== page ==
When and where did you intern abroad?
After completing half of my Spring 2012 semester abroad studying Spanish, I interned at the Hospital de Las Mujeres in San Jose, Costa Rica. I spent seven weeks observing the doctors, nurses and medical staff as they performed anything from check-ups to delivering babies.
What made you want to intern abroad?
Two of my life’s goals and aspirations are speaking fluent Spanish and practicing medicine as an M.D. Therefore, gaining medical experience at an internship in a Spanish speaking country was the absolute perfect combination for me!
How did you conduct your search? What made you select your program/company?
I came across the internship program offered through SUNY Brockport in Costa Rica. They had internship opportunities in many different fields, but with my interests lying in medicine, I chose a hospital listed in the health-related field. It wasn’t until about a week before I was set to leave for Costa Rica that my internship director sent me an email detailing the items I would be required to purchase before my “social work internship”. Social work?! I was extremely disappointed, and met with my director upon arriving in Costa Rica. He informed me that because I do not possess a medical title, I would not be allowed to complete the internship I wanted. I realized at this point that I needed to take matters into my own hands. I emailed about eight of the local hospitals, and after interviewing with one I was accepted as a student interested in medicine!
What made your experience abroad a success?
Many things constitute success. I learned a ton about women, the birthing process, and how a public hospital functions in another country. And I also made an abundance of friends and medical connections – and did it all speaking a second language!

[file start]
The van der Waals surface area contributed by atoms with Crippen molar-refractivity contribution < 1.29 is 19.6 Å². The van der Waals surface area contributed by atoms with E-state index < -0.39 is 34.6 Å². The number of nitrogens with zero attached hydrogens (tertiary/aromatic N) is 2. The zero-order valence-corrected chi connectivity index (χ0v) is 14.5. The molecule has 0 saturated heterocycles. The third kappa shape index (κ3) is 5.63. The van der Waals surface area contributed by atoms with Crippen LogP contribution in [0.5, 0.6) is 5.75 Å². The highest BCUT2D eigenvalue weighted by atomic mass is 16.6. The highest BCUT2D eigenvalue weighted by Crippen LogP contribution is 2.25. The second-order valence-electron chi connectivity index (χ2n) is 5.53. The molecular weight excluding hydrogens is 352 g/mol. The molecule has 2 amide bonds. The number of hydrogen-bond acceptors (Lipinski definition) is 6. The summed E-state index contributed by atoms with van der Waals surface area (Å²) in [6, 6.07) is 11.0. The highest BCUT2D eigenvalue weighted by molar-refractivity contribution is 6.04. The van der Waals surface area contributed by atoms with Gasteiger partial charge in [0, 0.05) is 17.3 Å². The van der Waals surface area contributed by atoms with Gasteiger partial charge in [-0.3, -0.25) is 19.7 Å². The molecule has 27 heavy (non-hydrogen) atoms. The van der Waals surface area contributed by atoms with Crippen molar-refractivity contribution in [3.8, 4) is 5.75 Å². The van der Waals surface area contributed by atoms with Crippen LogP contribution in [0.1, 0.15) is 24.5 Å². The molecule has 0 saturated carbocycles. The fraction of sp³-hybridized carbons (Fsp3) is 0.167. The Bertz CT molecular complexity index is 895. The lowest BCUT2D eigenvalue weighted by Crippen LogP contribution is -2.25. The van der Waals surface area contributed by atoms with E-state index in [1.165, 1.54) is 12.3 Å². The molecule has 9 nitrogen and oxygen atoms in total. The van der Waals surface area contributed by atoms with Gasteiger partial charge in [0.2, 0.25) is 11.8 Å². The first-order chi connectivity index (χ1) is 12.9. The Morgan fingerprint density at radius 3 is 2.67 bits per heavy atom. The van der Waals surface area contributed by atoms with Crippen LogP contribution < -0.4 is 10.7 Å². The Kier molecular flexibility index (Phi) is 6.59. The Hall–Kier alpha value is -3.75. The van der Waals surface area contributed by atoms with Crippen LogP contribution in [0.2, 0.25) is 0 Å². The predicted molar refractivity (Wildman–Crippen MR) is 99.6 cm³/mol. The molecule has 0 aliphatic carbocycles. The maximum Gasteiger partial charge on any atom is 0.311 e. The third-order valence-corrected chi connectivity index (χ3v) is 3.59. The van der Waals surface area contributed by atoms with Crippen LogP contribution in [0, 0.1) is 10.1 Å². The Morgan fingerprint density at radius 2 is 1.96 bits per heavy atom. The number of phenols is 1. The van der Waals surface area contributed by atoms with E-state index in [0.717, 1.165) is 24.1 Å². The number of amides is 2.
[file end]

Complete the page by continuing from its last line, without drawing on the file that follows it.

What was the most important thing you learned about communicating in a foreign culture?
You have to be open to try new things, because language is not the only difference in communication between cultures. By studying in a certain culture, you want to learn about their customs and how they communicate so it is important to observe how they do things.
How did you deal with the cultural divide?/What differences did you notice?
Some interesting aspects of culture I noticed: they use Tupperware for leftovers, but do not use covers when placing the containers full of food into the fridges! Also, when I would arrange to meet local friends, we would say, for instance, 12 noon, but I would always be waiting for 10 to 30 minutes. Their lifestyle is just not as fast-paced as ours!
What is your number one tip for anyone hoping to follow in your footsteps?
I actually have three tips – don’t be afraid to make mistakes: it’s how you learn. Seize every opportunity, studying abroad is something that most people don’t get to do, and if you do, you don’t want to leave with regrets. Lastly, if something about your program isn’t fulfilling your expectations and what you wanted to take away from your study abroad experience, take matters into your own hands, as this is a valuable life skill anyways!
Stephanie put herself into a challenging situation that forced her to beef up her Spanish language skills in a short amount of time while learning the ropes in a high-pressure work environment. We commend her for taking the plunge! Stephanie’s professional goal is to be an MD, which will open up a wide variety of professional and volunteer opportunities around the globe. Health care professionals – especially those with extensive international experience and language skills – are highly sought-after by NGOs in developing nations. Stephanie should consider pursuing one or more health-related volunteer terms abroad, ideally in regions of the world that she has not yet visited. Consider the personal and professional benefit of undertaking a six-month volunteer term with a clinic or hospital in Ghana or Cambodia. The adaptation and cross-cultural communication skills you build volunteering in a developing nation will be highly valued by future employers. Undertaking an English teaching term or going abroad for a working vacation on a summer term are also excellent options for undergraduates looking to build cross-cultural skills.
- Check out the All NGOs listings to start researching international volunteer and internship opportunities with North American organizations.
- Gaining Experience and Targeting Your Job Search is a point-form list geared towards helping you determine a career path in the health care field abroad.
- Also consider reading What Expat Health Workers Say: The International Experience from health care workers abroad.